Recommended Sponsor - Buy Original Artwork Directly from the Artist

Source: Post Primary Teachers Association (PPTA)

PPTA Te Wehengarua national executive has rejected an offer from the Ministry of Education for the settlement of the collective agreement covering adult and community education workers and out of hours music and art workers.

There are around 1200 adult and community education and out of hours music and art staff working in Aotearoa New Zealand. Adult and community education workers usually teach night classes and out of hours music and art staff teach younger students, usually on Saturday mornings.

Melanie Webber, President of PPTA Te Wehengarua, said the offer was so unsatisfactory that the elected representatives turned it down without taking it to members. “Clearly we and the Ministry are still a considerable distance apart in terms of what we believe to be an acceptable offer.”

The most positive aspect of the Ministry’s recent offer was the inclusion of out of hours music and art staff in the collective agreement. “These teachers, who teach music and art to thousands of young New Zealanders who cannot afford private tuition, have never been part of a union before and have not had a pay increase for 18 years. The pay is so poor that increasing numbers of these staff are ditching the public work to become private tutors.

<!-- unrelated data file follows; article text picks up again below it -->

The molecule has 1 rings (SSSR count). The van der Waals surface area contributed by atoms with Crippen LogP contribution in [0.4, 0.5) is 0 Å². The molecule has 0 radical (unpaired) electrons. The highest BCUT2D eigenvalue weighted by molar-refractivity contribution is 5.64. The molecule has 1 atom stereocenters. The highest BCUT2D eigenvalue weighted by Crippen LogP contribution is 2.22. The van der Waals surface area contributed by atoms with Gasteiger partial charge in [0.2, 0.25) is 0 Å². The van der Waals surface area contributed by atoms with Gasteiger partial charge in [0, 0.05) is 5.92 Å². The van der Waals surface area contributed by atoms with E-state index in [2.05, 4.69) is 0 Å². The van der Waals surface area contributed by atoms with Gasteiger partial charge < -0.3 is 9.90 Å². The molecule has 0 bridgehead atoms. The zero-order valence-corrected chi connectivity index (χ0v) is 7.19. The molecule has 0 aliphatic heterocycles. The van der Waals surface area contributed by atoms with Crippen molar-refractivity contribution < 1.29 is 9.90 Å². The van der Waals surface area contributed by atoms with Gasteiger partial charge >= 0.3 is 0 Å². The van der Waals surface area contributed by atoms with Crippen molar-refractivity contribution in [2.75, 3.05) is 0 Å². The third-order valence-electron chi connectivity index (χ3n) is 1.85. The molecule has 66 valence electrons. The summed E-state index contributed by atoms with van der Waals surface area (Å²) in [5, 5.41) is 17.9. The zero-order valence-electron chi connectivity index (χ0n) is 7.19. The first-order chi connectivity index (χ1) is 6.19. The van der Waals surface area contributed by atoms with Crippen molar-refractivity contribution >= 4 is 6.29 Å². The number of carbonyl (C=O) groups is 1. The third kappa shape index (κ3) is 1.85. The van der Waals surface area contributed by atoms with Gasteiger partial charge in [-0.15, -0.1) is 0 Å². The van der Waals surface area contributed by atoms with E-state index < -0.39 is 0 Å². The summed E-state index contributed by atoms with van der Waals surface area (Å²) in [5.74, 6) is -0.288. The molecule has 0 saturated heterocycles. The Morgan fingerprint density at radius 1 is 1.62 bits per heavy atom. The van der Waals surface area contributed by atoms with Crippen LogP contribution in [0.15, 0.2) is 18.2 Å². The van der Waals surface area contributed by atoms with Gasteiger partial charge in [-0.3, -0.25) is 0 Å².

“We’re pleased the Ministry has agreed to include out of hours music and art staff in the collective agreement and have agreed to catch their rates up with equivalent adult and community education staff rates.

However, despite the catch up after 18 years, the pay rates being offered are not enough to survive on. For example, the Ministry is proposing to increase rates for adult and community education tutors  by 1% to 1.5% a year when inflation is running at 7.3%.

“And there is no intention to increase funding to pay for all the hours actually worked by these staff, including planning and follow up time. Unless this funding is increased to cover preparation time, the number of classes would need to be reduced, which means students would miss out. We want a better deal for students and staff.”

Melanie Webber said that when these workers’ current wages were applied across the number of hours they actually worked, their hourly rate was less than minimum wage. “So PPTA will continue our legal action against the Secretary of Education under the Minimum Wage Act 2003 to ensure these workers are not having their labour exploited.”

Last modified on Friday, 14 October 2022 09:31